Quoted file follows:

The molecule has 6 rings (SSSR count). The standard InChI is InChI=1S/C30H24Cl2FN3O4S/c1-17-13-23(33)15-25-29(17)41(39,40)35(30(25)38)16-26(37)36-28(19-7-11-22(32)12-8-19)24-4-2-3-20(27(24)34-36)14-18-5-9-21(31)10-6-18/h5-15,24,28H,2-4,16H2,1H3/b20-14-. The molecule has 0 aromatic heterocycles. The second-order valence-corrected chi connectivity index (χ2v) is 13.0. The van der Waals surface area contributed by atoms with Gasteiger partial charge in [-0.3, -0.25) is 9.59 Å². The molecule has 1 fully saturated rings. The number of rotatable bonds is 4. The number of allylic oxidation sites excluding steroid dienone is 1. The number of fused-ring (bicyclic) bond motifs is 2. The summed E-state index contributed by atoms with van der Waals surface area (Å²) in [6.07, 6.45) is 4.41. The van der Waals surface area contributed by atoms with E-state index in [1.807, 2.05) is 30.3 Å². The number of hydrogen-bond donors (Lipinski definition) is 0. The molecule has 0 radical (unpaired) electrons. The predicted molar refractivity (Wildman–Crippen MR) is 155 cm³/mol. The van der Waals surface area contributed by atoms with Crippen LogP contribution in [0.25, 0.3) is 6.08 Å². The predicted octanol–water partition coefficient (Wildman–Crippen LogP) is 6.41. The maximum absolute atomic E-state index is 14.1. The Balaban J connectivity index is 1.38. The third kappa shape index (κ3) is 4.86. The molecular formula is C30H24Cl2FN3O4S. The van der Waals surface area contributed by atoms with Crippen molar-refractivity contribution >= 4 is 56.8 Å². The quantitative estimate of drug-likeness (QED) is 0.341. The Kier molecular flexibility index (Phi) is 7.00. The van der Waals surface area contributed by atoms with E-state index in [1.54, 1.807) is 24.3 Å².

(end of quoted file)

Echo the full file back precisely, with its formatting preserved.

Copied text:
The molecule has 6 rings (SSSR count). The standard InChI is InChI=1S/C30H24Cl2FN3O4S/c1-17-13-23(33)15-25-29(17)41(39,40)35(30(25)38)16-26(37)36-28(19-7-11-22(32)12-8-19)24-4-2-3-20(27(24)34-36)14-18-5-9-21(31)10-6-18/h5-15,24,28H,2-4,16H2,1H3/b20-14-. The molecule has 0 aromatic heterocycles. The second-order valence-corrected chi connectivity index (χ2v) is 13.0. The van der Waals surface area contributed by atoms with Gasteiger partial charge in [-0.3, -0.25) is 9.59 Å². The molecule has 1 fully saturated rings. The number of rotatable bonds is 4. The number of allylic oxidation sites excluding steroid dienone is 1. The number of fused-ring (bicyclic) bond motifs is 2. The summed E-state index contributed by atoms with van der Waals surface area (Å²) in [6.07, 6.45) is 4.41. The van der Waals surface area contributed by atoms with E-state index in [1.807, 2.05) is 30.3 Å². The number of hydrogen-bond donors (Lipinski definition) is 0. The molecule has 0 radical (unpaired) electrons. The predicted molar refractivity (Wildman–Crippen MR) is 155 cm³/mol. The van der Waals surface area contributed by atoms with Crippen LogP contribution in [0.25, 0.3) is 6.08 Å². The predicted octanol–water partition coefficient (Wildman–Crippen LogP) is 6.41. The maximum absolute atomic E-state index is 14.1. The Balaban J connectivity index is 1.38. The third kappa shape index (κ3) is 4.86. The molecular formula is C30H24Cl2FN3O4S. The van der Waals surface area contributed by atoms with Crippen molar-refractivity contribution >= 4 is 56.8 Å². The quantitative estimate of drug-likeness (QED) is 0.341. The Kier molecular flexibility index (Phi) is 7.00. The van der Waals surface area contributed by atoms with E-state index in [1.54, 1.807) is 24.3 Å².